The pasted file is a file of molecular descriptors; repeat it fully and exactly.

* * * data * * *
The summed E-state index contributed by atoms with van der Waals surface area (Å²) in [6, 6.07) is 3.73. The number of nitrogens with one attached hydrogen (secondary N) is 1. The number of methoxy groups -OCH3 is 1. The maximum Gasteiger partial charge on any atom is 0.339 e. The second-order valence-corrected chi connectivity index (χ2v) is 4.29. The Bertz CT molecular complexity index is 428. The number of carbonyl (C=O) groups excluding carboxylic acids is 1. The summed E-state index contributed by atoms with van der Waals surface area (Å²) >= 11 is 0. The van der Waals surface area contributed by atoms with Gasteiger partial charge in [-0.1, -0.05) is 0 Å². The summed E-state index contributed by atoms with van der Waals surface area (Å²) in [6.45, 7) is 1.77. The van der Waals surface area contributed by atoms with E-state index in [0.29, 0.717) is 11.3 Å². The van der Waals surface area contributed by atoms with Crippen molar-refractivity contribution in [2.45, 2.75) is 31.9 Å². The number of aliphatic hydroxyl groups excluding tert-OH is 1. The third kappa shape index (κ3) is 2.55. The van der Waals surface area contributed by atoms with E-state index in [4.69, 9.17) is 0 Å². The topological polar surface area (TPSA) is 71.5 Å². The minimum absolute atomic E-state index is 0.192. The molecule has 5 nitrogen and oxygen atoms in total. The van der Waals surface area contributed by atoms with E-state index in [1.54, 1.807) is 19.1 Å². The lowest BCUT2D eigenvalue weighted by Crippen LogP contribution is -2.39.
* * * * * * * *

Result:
The summed E-state index contributed by atoms with van der Waals surface area (Å²) in [6, 6.07) is 3.73. The number of nitrogens with one attached hydrogen (secondary N) is 1. The number of methoxy groups -OCH3 is 1. The maximum Gasteiger partial charge on any atom is 0.339 e. The second-order valence-corrected chi connectivity index (χ2v) is 4.29. The Bertz CT molecular complexity index is 428. The number of carbonyl (C=O) groups excluding carboxylic acids is 1. The summed E-state index contributed by atoms with van der Waals surface area (Å²) >= 11 is 0. The van der Waals surface area contributed by atoms with Gasteiger partial charge in [-0.1, -0.05) is 0 Å². The summed E-state index contributed by atoms with van der Waals surface area (Å²) in [6.45, 7) is 1.77. The van der Waals surface area contributed by atoms with E-state index in [0.29, 0.717) is 11.3 Å². The van der Waals surface area contributed by atoms with Crippen molar-refractivity contribution in [2.45, 2.75) is 31.9 Å². The number of aliphatic hydroxyl groups excluding tert-OH is 1. The third kappa shape index (κ3) is 2.55. The van der Waals surface area contributed by atoms with E-state index in [4.69, 9.17) is 0 Å². The topological polar surface area (TPSA) is 71.5 Å². The minimum absolute atomic E-state index is 0.192. The molecule has 5 nitrogen and oxygen atoms in total. The van der Waals surface area contributed by atoms with E-state index in [1.54, 1.807) is 19.1 Å². The lowest BCUT2D eigenvalue weighted by Crippen LogP contribution is -2.39.